AFTER a long wait, local government elections were finally held last month in Karachi and other locations in Sindh. The PPP, Jamaat-i-Islami and PTI emerged as the three largest parties. Other political parties and independents acquired a smaller number of seats in the electoral college that will elect the mayor and deputy mayor of Karachi. The MQM, which held the mayor’s office in the previous elected dispensation, boycotted the polls over reservations regarding delimitation.
Ordinary people seem to have pinned their hopes on the elected leadership. Many believe that, once in office, this leadership may deliver services, fix problems and carry out small- to medium-scale repair and maintenance work. It would be disappointing if the status quo in governance remains.
If nothing changes, the obsession of our governance managers, at the provincial and federal level, with high-visibility projects in the name of development will stay as it is.
For instance, problems in Karachi’s public transport sector have not been solved for decades. The Red Line bus rapid transit project is a case in point. Being implemented at a hefty cost of $503 million, with a $235m loan from the ADB, the project will serve a marginal number of commuters partially. Those promoting the entire BRT programme claim it will provide an end-to-end commuting option. The reality is otherwise. The operational Green Line BRT only serves passengers who commute from Surjani Town to the Numaish corridor. The passengers then take another mode of transport to reach their destination. Given the current financial meltdown, the rulers must refrain from donor-driven, high-cost, subsidy-dependent service delivery choices.
The status quo must change after LG polls.
We forget that the Karachi Transport Corporation had to be closed down in 1996 because of its loss-making operations. Its revenue was negligible compared to its operational costs. Commuters can actually be facilitated if private transport operators are given an enabling environment. Provision of appropriate terminal spaces, stable and transparent allocation of route permits, stable policies and protection from fleecing by traffic and other authorities will help.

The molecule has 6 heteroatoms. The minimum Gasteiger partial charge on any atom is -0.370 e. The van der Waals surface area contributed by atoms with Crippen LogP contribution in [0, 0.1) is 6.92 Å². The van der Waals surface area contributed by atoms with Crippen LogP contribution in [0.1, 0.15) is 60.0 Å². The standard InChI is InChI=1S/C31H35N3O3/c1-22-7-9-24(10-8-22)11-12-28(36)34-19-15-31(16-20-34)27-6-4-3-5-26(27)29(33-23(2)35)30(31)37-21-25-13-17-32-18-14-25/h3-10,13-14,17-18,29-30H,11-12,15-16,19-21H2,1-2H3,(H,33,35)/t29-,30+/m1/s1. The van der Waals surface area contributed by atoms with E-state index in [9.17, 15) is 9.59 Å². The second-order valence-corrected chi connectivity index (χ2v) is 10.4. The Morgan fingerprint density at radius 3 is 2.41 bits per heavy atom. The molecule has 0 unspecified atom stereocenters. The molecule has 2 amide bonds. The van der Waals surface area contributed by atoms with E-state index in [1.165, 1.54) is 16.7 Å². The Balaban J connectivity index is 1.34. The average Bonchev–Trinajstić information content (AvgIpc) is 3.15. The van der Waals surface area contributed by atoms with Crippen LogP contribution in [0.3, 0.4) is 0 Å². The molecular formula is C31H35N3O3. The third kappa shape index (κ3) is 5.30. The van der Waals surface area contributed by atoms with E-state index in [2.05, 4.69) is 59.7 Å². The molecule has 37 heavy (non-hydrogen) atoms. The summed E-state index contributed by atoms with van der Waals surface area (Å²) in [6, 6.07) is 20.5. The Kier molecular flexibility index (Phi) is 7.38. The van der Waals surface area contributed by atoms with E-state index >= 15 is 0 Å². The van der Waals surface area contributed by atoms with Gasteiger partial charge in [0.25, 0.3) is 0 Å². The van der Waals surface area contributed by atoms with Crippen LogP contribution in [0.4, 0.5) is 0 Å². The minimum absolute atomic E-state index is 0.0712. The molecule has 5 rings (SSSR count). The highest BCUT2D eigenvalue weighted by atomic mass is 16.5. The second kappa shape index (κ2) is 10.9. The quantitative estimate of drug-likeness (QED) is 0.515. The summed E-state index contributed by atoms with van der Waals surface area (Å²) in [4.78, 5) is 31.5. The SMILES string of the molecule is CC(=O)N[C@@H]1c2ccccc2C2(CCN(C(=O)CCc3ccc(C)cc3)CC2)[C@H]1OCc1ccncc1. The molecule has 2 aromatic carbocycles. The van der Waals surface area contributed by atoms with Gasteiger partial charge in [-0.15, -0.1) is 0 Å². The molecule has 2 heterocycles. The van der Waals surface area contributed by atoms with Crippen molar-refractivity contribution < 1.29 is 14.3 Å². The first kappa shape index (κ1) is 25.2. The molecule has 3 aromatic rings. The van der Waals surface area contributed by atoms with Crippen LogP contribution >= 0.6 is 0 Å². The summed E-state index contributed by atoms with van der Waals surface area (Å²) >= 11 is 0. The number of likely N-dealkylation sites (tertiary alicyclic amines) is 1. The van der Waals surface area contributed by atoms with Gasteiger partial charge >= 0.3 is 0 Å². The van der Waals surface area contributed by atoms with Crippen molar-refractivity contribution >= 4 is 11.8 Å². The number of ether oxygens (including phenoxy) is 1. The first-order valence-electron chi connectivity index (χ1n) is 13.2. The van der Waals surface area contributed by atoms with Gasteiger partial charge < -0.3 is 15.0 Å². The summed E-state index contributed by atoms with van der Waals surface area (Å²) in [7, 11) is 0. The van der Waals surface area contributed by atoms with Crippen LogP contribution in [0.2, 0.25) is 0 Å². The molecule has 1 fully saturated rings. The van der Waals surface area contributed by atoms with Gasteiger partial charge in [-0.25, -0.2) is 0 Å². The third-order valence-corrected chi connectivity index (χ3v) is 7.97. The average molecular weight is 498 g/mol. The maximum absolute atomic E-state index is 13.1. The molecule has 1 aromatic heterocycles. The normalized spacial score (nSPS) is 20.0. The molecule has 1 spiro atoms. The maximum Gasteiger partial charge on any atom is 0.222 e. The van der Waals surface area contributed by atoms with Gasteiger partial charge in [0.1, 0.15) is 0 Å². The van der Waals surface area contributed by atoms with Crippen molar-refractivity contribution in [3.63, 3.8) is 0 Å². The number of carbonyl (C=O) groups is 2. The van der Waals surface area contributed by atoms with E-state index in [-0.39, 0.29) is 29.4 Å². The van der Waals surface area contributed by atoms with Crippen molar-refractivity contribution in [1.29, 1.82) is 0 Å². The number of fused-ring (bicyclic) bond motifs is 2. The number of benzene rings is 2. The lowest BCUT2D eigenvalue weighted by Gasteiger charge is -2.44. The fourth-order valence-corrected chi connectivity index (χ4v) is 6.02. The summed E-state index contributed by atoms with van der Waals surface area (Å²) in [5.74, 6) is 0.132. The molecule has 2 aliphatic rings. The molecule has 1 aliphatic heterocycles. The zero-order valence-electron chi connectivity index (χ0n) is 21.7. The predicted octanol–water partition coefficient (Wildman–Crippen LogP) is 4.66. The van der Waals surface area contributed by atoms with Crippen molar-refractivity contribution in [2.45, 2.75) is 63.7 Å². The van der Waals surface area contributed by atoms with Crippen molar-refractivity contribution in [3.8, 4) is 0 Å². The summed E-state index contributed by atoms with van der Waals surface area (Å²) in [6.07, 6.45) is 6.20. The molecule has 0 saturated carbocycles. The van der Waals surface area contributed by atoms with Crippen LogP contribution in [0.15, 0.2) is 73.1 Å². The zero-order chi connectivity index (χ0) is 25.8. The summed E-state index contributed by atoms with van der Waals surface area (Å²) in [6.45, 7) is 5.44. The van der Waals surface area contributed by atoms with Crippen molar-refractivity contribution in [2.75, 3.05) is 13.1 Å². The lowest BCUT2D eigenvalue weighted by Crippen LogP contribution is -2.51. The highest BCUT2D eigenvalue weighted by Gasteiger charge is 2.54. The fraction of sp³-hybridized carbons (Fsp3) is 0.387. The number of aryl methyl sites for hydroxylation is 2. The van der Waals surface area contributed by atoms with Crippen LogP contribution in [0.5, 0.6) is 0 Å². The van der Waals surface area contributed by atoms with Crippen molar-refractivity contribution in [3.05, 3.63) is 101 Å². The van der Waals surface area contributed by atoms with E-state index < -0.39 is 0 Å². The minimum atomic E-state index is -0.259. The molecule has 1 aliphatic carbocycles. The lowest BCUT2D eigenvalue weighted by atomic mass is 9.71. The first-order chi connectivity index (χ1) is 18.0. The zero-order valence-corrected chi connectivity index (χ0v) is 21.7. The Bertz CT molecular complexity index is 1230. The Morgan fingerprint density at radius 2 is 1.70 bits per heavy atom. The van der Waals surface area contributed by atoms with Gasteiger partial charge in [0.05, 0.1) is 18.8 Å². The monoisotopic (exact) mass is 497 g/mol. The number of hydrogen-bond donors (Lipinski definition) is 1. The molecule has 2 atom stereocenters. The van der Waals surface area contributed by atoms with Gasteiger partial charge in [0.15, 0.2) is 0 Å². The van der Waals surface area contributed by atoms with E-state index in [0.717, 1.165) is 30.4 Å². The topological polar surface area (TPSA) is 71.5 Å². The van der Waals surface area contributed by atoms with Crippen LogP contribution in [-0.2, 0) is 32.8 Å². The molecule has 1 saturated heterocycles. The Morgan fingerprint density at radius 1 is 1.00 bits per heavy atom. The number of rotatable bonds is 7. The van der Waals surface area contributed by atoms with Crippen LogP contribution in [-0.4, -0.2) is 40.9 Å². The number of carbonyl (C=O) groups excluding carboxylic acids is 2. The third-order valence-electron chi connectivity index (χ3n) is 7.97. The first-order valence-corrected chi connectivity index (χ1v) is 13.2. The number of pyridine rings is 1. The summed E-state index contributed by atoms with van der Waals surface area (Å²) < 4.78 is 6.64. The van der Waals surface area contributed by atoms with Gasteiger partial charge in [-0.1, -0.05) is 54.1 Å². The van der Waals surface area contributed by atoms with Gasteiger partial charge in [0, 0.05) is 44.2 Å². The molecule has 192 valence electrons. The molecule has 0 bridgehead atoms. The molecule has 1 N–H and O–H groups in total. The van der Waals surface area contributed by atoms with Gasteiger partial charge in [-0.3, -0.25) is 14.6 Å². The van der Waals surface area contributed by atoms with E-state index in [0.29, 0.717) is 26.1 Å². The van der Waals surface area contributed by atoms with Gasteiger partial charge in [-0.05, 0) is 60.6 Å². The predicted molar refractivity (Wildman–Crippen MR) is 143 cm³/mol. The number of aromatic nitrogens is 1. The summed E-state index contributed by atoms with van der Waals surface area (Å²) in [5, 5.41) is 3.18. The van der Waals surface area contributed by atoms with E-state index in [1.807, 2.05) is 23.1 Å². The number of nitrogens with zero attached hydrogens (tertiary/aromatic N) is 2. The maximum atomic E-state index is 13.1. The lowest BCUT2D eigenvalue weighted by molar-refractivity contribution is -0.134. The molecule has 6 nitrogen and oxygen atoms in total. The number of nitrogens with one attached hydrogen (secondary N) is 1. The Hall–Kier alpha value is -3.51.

Perhaps our next mayor and councillors may make a case for the choices of ordinary people before the provincial and federal cadres so that they can take the right decisions. Repair of roads, launching or improving commuter-friendly bus routes, revamping bus stops, proper security arrangements and upgrading transport options for women and children are common needs.
Along with solid waste management, municipal services have included sweeping the lanes. But now, the only task where KMC is allowed to play a role is the development of landfill sites for final waste disposal. The present facilities are inadequate. Both Jam Chakro and Govind Pass act as mere dumping sites where mixed garbage is quietly burned. The sites also face the danger of encroachment as many real estate developments are taking place.
The next mayor can transform the final disposal sites into lucrative waste-to-energy enterprises. After conducting feasibility and technical studies, more sites can be identified to develop energy-generation plants where city waste can be successfully transformed into precious energy resources. It can earn revenue for the municipality and reduce pollution. The Sindh Solid Waste Management Board must work closely with KMC and town municipal administrations to improve the daily lifting of garbage and clean streets and public spaces. The KMC council and mayor must use their position on the governing board of the Karachi Water and Sewerage Board to deal with citizens’ woes regarding urban water supply and sewerage services.
Presently, the reform process is underway under the aegis of the World Bank to revamp institutional arrangements for delivering water supply and sewerage services to Karachi consumers. A consultative process can be initiated so that the reform agenda can benefit from information on the challenges faced by a variety of residents. With summer and Ramazan round the corner, water supply problems are likely to exacerbate and reach the point of no return.
Residents are justified in their mistrust of elected representatives as even basic services such as the issuance of birth and death certificates, attestation of documents etc can be a complicated affair. Municipal councillors, union committee chairmen and others need to repair this lack of trust. Engaging with the public, maintaining cordial communication with local residents and implementing innovative solutions are expected. Given their elected status, the councillors can be a bridge between the constituencies and the authorities concerned. One hopes that power politics takes a backseat and that real service is rendered by this tier of urban governance.
The writer is an academic and researcher based in Karachi.
Published in Dawn, February 7th, 2023
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